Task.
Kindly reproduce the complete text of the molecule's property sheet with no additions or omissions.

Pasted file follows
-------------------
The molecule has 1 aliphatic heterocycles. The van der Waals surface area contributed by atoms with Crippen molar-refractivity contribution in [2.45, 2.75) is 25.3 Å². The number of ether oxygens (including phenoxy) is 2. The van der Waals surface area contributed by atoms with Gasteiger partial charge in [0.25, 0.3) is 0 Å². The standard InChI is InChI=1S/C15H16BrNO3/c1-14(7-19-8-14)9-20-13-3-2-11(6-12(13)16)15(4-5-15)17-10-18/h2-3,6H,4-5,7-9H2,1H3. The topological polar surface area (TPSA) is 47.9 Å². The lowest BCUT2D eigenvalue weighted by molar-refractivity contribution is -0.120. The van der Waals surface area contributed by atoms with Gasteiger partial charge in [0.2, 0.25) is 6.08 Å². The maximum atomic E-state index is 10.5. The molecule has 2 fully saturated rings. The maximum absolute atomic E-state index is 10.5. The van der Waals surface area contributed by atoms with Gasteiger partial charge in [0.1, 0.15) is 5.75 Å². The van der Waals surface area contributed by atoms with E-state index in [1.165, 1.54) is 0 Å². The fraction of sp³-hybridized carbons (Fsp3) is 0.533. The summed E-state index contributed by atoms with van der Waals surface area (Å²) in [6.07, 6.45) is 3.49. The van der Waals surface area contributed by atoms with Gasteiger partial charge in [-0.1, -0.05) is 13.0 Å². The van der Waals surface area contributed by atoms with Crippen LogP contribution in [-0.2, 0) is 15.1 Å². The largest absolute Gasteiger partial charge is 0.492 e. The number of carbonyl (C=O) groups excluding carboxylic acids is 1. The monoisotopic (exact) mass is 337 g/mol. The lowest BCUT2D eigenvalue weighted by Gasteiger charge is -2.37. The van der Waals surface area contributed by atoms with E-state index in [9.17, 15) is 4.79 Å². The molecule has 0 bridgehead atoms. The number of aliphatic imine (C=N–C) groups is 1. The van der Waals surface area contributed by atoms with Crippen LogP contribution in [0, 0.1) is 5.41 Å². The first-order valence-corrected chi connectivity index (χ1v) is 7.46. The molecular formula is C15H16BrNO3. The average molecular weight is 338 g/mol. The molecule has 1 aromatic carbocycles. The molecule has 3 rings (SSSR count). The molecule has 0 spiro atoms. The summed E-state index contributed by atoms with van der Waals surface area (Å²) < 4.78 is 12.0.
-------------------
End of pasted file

The molecule has 1 aliphatic heterocycles. The van der Waals surface area contributed by atoms with Crippen molar-refractivity contribution in [2.45, 2.75) is 25.3 Å². The number of ether oxygens (including phenoxy) is 2. The van der Waals surface area contributed by atoms with Gasteiger partial charge in [0.25, 0.3) is 0 Å². The standard InChI is InChI=1S/C15H16BrNO3/c1-14(7-19-8-14)9-20-13-3-2-11(6-12(13)16)15(4-5-15)17-10-18/h2-3,6H,4-5,7-9H2,1H3. The topological polar surface area (TPSA) is 47.9 Å². The lowest BCUT2D eigenvalue weighted by molar-refractivity contribution is -0.120. The van der Waals surface area contributed by atoms with Gasteiger partial charge in [0.2, 0.25) is 6.08 Å². The maximum atomic E-state index is 10.5. The molecule has 2 fully saturated rings. The maximum absolute atomic E-state index is 10.5. The van der Waals surface area contributed by atoms with Gasteiger partial charge in [0.1, 0.15) is 5.75 Å². The van der Waals surface area contributed by atoms with E-state index in [1.165, 1.54) is 0 Å². The fraction of sp³-hybridized carbons (Fsp3) is 0.533. The summed E-state index contributed by atoms with van der Waals surface area (Å²) in [6.07, 6.45) is 3.49. The van der Waals surface area contributed by atoms with Gasteiger partial charge in [-0.1, -0.05) is 13.0 Å². The van der Waals surface area contributed by atoms with Crippen LogP contribution in [-0.2, 0) is 15.1 Å². The largest absolute Gasteiger partial charge is 0.492 e. The number of carbonyl (C=O) groups excluding carboxylic acids is 1. The monoisotopic (exact) mass is 337 g/mol. The lowest BCUT2D eigenvalue weighted by Gasteiger charge is -2.37. The van der Waals surface area contributed by atoms with E-state index in [9.17, 15) is 4.79 Å². The molecule has 0 bridgehead atoms. The number of aliphatic imine (C=N–C) groups is 1. The van der Waals surface area contributed by atoms with Crippen LogP contribution in [0, 0.1) is 5.41 Å². The first-order valence-corrected chi connectivity index (χ1v) is 7.46. The molecular formula is C15H16BrNO3. The average molecular weight is 338 g/mol. The molecule has 1 aromatic carbocycles. The molecule has 3 rings (SSSR count). The molecule has 0 spiro atoms. The summed E-state index contributed by atoms with van der Waals surface area (Å²) < 4.78 is 12.0.